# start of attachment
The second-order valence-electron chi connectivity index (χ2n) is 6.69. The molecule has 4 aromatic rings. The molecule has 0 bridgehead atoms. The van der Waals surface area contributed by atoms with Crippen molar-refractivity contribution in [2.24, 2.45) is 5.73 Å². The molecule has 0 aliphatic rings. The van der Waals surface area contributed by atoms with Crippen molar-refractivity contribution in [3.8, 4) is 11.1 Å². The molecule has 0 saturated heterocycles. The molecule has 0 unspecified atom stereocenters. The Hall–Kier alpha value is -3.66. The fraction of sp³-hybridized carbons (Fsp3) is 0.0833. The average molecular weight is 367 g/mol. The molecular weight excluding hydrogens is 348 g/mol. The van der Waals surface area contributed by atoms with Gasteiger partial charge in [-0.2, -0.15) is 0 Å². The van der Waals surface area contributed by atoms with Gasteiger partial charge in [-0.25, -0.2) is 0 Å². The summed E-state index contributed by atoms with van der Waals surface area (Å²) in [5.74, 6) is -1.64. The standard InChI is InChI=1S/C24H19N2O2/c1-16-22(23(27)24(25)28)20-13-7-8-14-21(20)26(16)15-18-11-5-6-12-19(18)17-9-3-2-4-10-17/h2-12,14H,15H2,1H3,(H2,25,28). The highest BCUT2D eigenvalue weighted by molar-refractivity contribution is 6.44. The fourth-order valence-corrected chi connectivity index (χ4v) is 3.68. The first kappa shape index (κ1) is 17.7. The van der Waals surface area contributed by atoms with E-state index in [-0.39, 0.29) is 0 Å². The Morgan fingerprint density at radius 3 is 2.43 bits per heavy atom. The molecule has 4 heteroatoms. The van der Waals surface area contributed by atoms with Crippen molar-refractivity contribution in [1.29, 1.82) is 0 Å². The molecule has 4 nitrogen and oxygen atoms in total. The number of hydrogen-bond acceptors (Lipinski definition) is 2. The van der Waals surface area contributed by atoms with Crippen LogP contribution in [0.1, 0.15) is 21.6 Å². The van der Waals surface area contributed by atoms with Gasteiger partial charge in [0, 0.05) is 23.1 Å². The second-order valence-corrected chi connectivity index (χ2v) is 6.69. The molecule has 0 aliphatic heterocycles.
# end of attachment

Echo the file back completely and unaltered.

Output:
The second-order valence-electron chi connectivity index (χ2n) is 6.69. The molecule has 4 aromatic rings. The molecule has 0 bridgehead atoms. The van der Waals surface area contributed by atoms with Crippen molar-refractivity contribution in [2.24, 2.45) is 5.73 Å². The molecule has 0 aliphatic rings. The van der Waals surface area contributed by atoms with Crippen molar-refractivity contribution in [3.8, 4) is 11.1 Å². The molecule has 0 saturated heterocycles. The molecule has 0 unspecified atom stereocenters. The Hall–Kier alpha value is -3.66. The fraction of sp³-hybridized carbons (Fsp3) is 0.0833. The average molecular weight is 367 g/mol. The molecular weight excluding hydrogens is 348 g/mol. The van der Waals surface area contributed by atoms with Gasteiger partial charge in [-0.2, -0.15) is 0 Å². The van der Waals surface area contributed by atoms with Gasteiger partial charge in [-0.25, -0.2) is 0 Å². The summed E-state index contributed by atoms with van der Waals surface area (Å²) in [5.74, 6) is -1.64. The standard InChI is InChI=1S/C24H19N2O2/c1-16-22(23(27)24(25)28)20-13-7-8-14-21(20)26(16)15-18-11-5-6-12-19(18)17-9-3-2-4-10-17/h2-12,14H,15H2,1H3,(H2,25,28). The highest BCUT2D eigenvalue weighted by molar-refractivity contribution is 6.44. The fourth-order valence-corrected chi connectivity index (χ4v) is 3.68. The first kappa shape index (κ1) is 17.7. The van der Waals surface area contributed by atoms with E-state index in [-0.39, 0.29) is 0 Å². The Morgan fingerprint density at radius 3 is 2.43 bits per heavy atom. The molecule has 4 heteroatoms. The van der Waals surface area contributed by atoms with Crippen molar-refractivity contribution in [1.29, 1.82) is 0 Å². The molecule has 4 nitrogen and oxygen atoms in total. The number of hydrogen-bond acceptors (Lipinski definition) is 2. The van der Waals surface area contributed by atoms with Crippen LogP contribution in [0.1, 0.15) is 21.6 Å². The van der Waals surface area contributed by atoms with Gasteiger partial charge in [0, 0.05) is 23.1 Å². The second-order valence-corrected chi connectivity index (χ2v) is 6.69. The molecule has 0 aliphatic heterocycles.